Take the example of a family of four. In a good year, family members may only need the standard cleanings, routine exams and x-rays that constitute good and recommended care. The family may pay $500 to $600 out-of-pocket for these preventive services. With dental insurance, the family may pay on average $700 – $750 in dental insurance premiums. This means purchasing dental insurance results in a net loss for the family.
Senior citizens past age 60 may find dental insurance to be worthwhile. Individual dental insurance for senior citizens is similar to plans for other individuals but focuses on the dental coverage that seniors may likely need including crowns, root canals, dentures, and tooth replacements.
Dental insurance restrictions and out-of-pocket costs
With most dental insurance plans, not all expenses incurred will be paid by insurance. Some dental insurance plans have low annual maximum payouts of $1,000 -$1,500 (the amount will vary by plan and insurance company). This means once the insured’s dental bills exceed $1,000 – $1,500, the insured pays in full any remaining dental expenses incurred during the remainder of the year.
There are also coinsurance costs. Some dental plans have the insured pay 0 percent in coinsurance for preventative maintenance and 20 percent coinsurance on fillings, root canals, and extractions. With the expensive dental procedures such as crowns, bridges and implants, coinsurance costs tend to be 50 percent. This means that even if the insured has not used up his or her annual maximum by the time an expensive procedure is needed, the insured may still have to pay several hundred dollars for a particular procedure.
What about employer-sponsored group dental insurance plans such as the FEDVIP?
Many employees whose employers offer a group dental insurance plan are under the impression that they are better off compared to owning an individual dental insurance plan. This is because they are hopefully benefiting from a group insurance premium rate, but this is not necessarily true. And this includes the FEDVIP. Federal employees and annuitants have 12 dental insurance plans to choose from. They are paying the full cost of the premium, with no contribution from the federal government.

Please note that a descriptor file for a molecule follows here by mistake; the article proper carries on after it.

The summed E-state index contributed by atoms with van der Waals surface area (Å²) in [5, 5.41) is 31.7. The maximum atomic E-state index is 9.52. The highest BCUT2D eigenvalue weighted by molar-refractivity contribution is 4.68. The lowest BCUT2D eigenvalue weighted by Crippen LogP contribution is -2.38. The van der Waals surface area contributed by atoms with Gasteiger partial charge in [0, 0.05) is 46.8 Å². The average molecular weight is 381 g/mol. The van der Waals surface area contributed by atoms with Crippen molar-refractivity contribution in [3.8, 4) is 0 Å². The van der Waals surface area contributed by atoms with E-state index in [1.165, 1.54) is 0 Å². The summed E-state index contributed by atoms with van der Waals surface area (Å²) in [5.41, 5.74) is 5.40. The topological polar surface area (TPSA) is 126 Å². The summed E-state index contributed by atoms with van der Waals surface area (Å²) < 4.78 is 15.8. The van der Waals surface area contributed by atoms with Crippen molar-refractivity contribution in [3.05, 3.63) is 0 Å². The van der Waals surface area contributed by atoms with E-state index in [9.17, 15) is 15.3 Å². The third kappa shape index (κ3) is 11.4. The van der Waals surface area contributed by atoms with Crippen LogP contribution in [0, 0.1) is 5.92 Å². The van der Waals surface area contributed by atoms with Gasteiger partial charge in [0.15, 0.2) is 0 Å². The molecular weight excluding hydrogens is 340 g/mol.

When evaluating a FEDVIP dental insurance plan, an employee or a retiree should examine the bi-weekly or monthly premium, the annual maximum, and the coinsurance. They should also make sure that their dentists accept the insurance. An employee or an annuitant may find a particular FEDVIP plan that costs only $20 a month to cover an entire family with a generous annual maximum, or a mediocre plan that costs $50 a month with a $1,000 annual maximum. With the former plan, an employee or retiree can benefit, but with the latter plan, the employee or retiree could be wasting their money.
Finally, as an alternative to purchasing any type of dental insurance (individual plan or through FEDVIP), employees and retirees may want to consider “self-insuring” to pay potential dental expenses. One example of “self-insuring” is for employees to set aside a portion of their gross salary (as much as $3,200 during 2024) to a health care flexible spending account (HCFSA). Employees and retirees who have health savings accounts (HSAs) or permitted to make tax-free withdrawals from their HSAs to pay for qualified expenses including dental expenses.
During this current benefit “open season,” federal employees and retirees are advised to evaluate their and their family dental care needs for 2024. They are encouraged to compare what the FEDVIP has to offer versus individual dental insurance, or the possibility of self-insuring is an alternative to purchasing dental insurance.
Needless to say, brushing and flossing one’s teeth regularly, switching to an inexpensive electric toothbrush, getting professional cleaning every six months, and going to a dentist who performs high-quality dental work that lasts for years can be one of the most effective ways to save money in the long run when it comes to dental care.